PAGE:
• Posted by Observer on

      Rally? That’s interesting. Healthy and numerous in the 1970s and 1980s you say?

      The Lupin mine opened in 1982. The Tibbit-Contwoyto Winter Road was built in 1979 to haul the supplies to build the mine, and then opened to full operations in 1983 after the realized they couldn’t supply the mine with aircraft alone. The road was an extension of the winter road that went from Yellowknife to the Tundra Mine and Salmita Mine beginning in 1960.

  3. Posted by Northern Inuit on

    how can they protect the herd from the hunters who are selling caribou from $350 to $500 per plastic bin of meat? from Taloyoak to Rankin Inlet, you see on Facebook hunters who openly ask people if they want to prepay for meat and don’t worry it’s so easy for them to go out and hunt that they will send the bin out on the next flight?

    it would be interesting to ask Canadian North and Calm Air exactly how much country food in Kilograms has been sent in the last one, two and three years. I would imagine it has grown exponentially.

  4. Posted by Taxpayer on

    So, we got the Government of Canada that is responsible for endangered species.

    We then got the GNWT and GN that is responsible for wildlife management.

    Then we got on both sides of the border, co-management Boards including the Wek’èezhìi and Nunavut wildlife boards that are responsible for telling the governments how to manage and save wildlife.

    Plus, you got Regional Wildlife Board and HTOs and Dene self government that can, if they want and are able to, regulate the hunting of their own members.

    Additionally, we have private and university researchers on top of the government researchers whose job it is to study the caribou so they can write reports to get more funding for more research.

    Oh, then there are the environmental groups that need more donations so they can go to the meetings too so they can say they need more money to save the caribou.

    So there, we got to the point where there was the Bathurst Caribou Advisory Committee that focused on this one herd that involved all of the above.

    They came up with the Bathurst Range Plan that is in place and involves all the land managers including indigenous governments.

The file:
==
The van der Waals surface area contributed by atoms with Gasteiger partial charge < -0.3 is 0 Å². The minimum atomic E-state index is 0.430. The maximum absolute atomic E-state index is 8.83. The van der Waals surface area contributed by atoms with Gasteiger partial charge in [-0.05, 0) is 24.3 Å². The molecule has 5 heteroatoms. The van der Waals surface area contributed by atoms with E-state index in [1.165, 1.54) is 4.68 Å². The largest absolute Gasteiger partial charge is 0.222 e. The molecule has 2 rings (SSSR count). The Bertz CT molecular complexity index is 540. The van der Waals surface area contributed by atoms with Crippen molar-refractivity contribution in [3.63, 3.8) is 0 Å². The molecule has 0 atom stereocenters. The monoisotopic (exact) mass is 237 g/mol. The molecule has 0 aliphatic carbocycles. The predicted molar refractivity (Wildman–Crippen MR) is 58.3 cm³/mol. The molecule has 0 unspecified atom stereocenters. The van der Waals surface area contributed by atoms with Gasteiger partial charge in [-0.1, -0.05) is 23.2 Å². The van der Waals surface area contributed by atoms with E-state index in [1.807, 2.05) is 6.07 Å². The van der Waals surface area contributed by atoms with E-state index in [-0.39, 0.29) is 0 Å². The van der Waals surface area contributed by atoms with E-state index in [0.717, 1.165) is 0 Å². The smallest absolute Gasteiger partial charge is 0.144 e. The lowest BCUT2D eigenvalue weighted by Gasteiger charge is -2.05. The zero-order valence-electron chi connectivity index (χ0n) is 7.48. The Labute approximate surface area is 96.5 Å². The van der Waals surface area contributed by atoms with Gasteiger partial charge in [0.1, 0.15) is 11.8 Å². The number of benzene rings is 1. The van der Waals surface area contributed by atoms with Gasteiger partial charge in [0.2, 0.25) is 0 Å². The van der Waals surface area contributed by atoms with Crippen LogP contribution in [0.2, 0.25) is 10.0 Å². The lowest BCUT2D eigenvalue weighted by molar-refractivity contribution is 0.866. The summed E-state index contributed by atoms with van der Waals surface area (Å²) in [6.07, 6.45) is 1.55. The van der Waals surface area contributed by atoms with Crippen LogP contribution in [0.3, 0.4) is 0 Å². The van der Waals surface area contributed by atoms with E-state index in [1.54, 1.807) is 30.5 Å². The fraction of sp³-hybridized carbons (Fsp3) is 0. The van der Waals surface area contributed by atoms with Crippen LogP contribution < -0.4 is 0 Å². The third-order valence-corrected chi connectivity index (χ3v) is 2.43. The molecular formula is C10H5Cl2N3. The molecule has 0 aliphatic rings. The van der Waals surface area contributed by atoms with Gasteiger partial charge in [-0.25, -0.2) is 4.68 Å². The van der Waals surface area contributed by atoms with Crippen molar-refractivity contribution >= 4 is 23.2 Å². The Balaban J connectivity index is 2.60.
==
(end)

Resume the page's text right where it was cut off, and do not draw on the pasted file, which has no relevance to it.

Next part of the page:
Then came after a few more meetings the actual Bathurst Caribou Management Plan that is now in place and has been for some time.

    We got wildlife officers and land use inspectors out there enforcing this stuff. No hunting maps online, public posting etc. etc.

    So, I guess all of above mentioned was simply not enough. Now apparently, we need Guardians.

    I think I see the problem here.

    Nobody delivered the memo to the caribou telling them to breed more every time there is a meeting about them.

  5. Posted by Northerner on

    Awesome. Congrats and thanks to everyone involved. Let’s go caribou!

  6. Posted by Caribou monitor on

    The Bathurst herd is in jeopardy yet the goose lake mine and Bathurst port is on the main calving grounds of the caribou herd big mine being built and now talks of putting a wind farm with 23 giant turbines right on the migration route and calving grounds of the Bathurst caribou herd . Hunting has nothing to do with the decline get your facts straight people and look to the environment itself .

    • Posted by Reminiscent on

      Just look back 1990, diamond exploration was unheard of , 1992 came the announcement that diamonds were found , remember that started the world’s biggest staking rush in all of the arctic , look back 1995 the Bathurst caribou herd started to disperse before totally separating into many satellite herds 1997 was when government of the nwt did some research to find that the herd was in decline , now the other caribou herds to the east grew exponentially because of the separation due to the hundreds of exploration camps situated right parallel with the caribou herds migration routes . Now the wolves are to blame for the small satellite herds .

    • Posted by Good advice on

      Indeed, people should get their facts straight.

      The Goose Lake operation is not in a calving area. The Bathurst herd has been calving west of Bathurst Inlet for decades now, hundreds of kilometers from the mine, the Ahiak hundreds of kilometers north on the coast, and the Beverly herd hundreds of kilometers to the east. And Sabina wants to put in 13 turbines, not 23.